Journalists have been slow to understand the role we have been playing in the surveillance rising all around us. But the moment newspapers put their work online — as this paper first announced plans to do in 1993, under the now-quaint headline, “Post to Launch Computerized Version of Paper; Service Will Send Information, Ads and Sound Effects to PCs Beginning Next Summer” — readers’ choices became exposed to potential collection and analysis.
It’s clear now that anything that’s potentially useful to anyone is vulnerable on the Internet. And while encryption is not perfect, routine deployment of this technology makes it far more difficult to conduct mass surveillance.
It also complicates the work of censors in China, Vietnam, Iran, Saudi Arabia and elsewhere because requests for articles, when encrypted, appear to anyone monitoring the Internet as a jumble of numbers and letters. Governments can block all the content flowing from encrypted Web sites but can’t choose to allow stories, for example, about President Obama’s latest political drama but not the travels of the Dalai Lama.
“All news Web sites should encrypt their content,” said Martin Johnson, a founder of GreatFire.org, which tracks China’s Great Firewall. (Like others with the group, he uses a pseudonym to evade detection by the government there.) “Not encrypting your content is like saying, ‘We are happy to allow censors around the world to selectively filter our content.’ ”
The prospect of outright censorship is not a small concern for news organizations. The Chinese government has blocked, to varying degrees and for various lengths of time, some of the largest Western news organizations after the publication of unflattering stories about that nation’s leaders and their families. The New York Times and Bloomberg News have been unavailable to online readers in China since 2012 and the Guardian since January, according to GreatFire.org. The Wall Street Journal’s Chinese-language site has been intermittently blocked there as well.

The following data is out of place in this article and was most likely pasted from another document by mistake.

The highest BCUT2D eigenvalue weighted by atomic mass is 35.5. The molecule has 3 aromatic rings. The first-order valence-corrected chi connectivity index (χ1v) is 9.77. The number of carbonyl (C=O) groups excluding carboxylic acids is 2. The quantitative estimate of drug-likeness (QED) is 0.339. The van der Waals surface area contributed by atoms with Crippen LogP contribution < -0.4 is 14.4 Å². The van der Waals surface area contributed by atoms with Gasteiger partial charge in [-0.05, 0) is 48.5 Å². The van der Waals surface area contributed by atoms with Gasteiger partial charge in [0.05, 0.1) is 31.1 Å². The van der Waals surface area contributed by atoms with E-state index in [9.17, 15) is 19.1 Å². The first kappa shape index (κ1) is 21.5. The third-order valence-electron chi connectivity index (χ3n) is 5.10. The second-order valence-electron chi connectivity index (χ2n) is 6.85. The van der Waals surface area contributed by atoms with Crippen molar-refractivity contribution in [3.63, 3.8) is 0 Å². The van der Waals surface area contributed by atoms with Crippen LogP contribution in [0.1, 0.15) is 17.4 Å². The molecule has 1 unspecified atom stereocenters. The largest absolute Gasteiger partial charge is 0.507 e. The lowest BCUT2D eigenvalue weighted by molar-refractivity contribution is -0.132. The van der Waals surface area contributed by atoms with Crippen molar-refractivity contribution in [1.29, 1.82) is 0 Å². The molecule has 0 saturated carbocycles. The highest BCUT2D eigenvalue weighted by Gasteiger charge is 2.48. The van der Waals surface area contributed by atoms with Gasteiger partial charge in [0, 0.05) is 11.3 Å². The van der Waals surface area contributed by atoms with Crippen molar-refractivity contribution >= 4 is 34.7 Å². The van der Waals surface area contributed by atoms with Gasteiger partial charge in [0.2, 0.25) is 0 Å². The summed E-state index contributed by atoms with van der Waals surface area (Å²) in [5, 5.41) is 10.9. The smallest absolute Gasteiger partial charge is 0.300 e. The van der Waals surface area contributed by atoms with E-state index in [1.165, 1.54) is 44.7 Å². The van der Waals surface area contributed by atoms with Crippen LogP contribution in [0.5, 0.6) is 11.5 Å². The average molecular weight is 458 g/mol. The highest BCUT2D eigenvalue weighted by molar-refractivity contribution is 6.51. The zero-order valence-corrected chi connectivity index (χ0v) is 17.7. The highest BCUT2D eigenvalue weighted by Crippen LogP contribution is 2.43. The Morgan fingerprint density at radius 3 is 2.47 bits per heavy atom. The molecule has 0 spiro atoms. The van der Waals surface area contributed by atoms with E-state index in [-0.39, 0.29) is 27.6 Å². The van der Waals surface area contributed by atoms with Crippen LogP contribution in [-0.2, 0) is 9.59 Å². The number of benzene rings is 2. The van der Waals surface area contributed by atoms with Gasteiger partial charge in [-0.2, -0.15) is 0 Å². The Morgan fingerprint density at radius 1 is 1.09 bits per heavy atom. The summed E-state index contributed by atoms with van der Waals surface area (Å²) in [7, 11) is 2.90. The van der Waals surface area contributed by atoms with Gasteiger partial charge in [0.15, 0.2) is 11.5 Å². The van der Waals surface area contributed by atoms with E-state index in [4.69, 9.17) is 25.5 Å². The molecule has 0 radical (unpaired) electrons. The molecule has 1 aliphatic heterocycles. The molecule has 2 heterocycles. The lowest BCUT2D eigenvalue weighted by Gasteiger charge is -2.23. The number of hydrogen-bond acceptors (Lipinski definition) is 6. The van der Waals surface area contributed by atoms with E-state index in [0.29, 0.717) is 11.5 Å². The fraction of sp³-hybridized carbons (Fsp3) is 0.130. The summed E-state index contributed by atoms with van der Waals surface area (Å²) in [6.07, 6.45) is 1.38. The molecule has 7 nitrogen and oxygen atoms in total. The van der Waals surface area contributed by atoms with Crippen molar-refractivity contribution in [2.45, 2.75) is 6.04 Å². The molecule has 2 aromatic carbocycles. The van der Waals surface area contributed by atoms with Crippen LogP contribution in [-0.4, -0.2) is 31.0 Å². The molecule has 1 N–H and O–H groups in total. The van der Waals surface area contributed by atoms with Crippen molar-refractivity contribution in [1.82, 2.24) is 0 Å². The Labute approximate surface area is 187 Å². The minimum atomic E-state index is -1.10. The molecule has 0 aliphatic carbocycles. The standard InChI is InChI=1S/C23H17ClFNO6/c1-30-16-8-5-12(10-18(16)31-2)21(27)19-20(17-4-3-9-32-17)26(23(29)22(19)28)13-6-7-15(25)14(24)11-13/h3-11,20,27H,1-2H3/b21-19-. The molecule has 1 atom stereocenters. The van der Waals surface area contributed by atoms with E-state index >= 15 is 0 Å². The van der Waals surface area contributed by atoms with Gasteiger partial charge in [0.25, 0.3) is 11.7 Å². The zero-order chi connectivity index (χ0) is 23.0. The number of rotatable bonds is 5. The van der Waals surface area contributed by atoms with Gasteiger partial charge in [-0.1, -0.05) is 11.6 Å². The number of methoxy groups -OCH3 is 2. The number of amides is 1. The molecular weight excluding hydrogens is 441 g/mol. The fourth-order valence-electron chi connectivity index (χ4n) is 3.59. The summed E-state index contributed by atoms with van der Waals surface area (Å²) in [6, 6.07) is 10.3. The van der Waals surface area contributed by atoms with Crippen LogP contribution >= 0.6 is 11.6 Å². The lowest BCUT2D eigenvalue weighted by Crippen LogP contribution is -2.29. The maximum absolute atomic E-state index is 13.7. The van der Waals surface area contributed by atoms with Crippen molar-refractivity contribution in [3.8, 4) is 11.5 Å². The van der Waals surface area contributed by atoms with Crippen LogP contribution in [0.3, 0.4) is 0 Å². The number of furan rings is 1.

The Times, the Journal, Bloomberg and the Guardian all declined to comment about Web-site encryption.
It’s not just China that seeks to control the spigot of digital news and information. Several nations blocked YouTube in 2012 to keep a controversial film, “Innocence of Muslims,” from being downloaded. Turkey last month blocked YouTube and Twitter to damp the spread of an embarrassing audio recording that seemed to capture leaders discussing possible war with Syria.
There is no way to predict how such nations would respond to a major new move toward encryption. Yet as news organizations battle censorship, privacy issues run on a separate, parallel track. One concerns the ability of people — potential readers — to gain access to journalism. The other concerns the rights of those with access — actual readers — to enjoy whatever they please, privately.
The Intercept, a nonprofit news organization started this year by eBay founder Pierre Omidyar, former Guardian reporter Glenn Greenwald and several other journalists with experience reporting on surveillance, launched its Web site using encryption, providing readers with articles that are much safer from prying eyes. ProPublica, another nonprofit group, offers encryption as an option for readers who know to activate it. Neither relies on ad revenue.
The Post is considering a similar move and has in recent weeks begun experimenting with encryption, said Shailesh Prakash, the company’s chief information officer and vice president for digital product development. If the tests underway are successful and encryption is made easily available throughout the site, The Post could become the first major traditional news organization to protect its users’ privacy in this way.
“I fundamentally believe that this is good for our readers,” Prakash said. “If we can get the experience right for our readers, I feel this is the right thing to do.”
(Disclosure: I advocated this move internally at The Post, with Prakash and others.)
Encryption technology has become less expensive and technically demanding in recent years, in part because computers increasingly have the power to encode and decode Internet traffic rapidly without slowing transmission to a noticeable degree.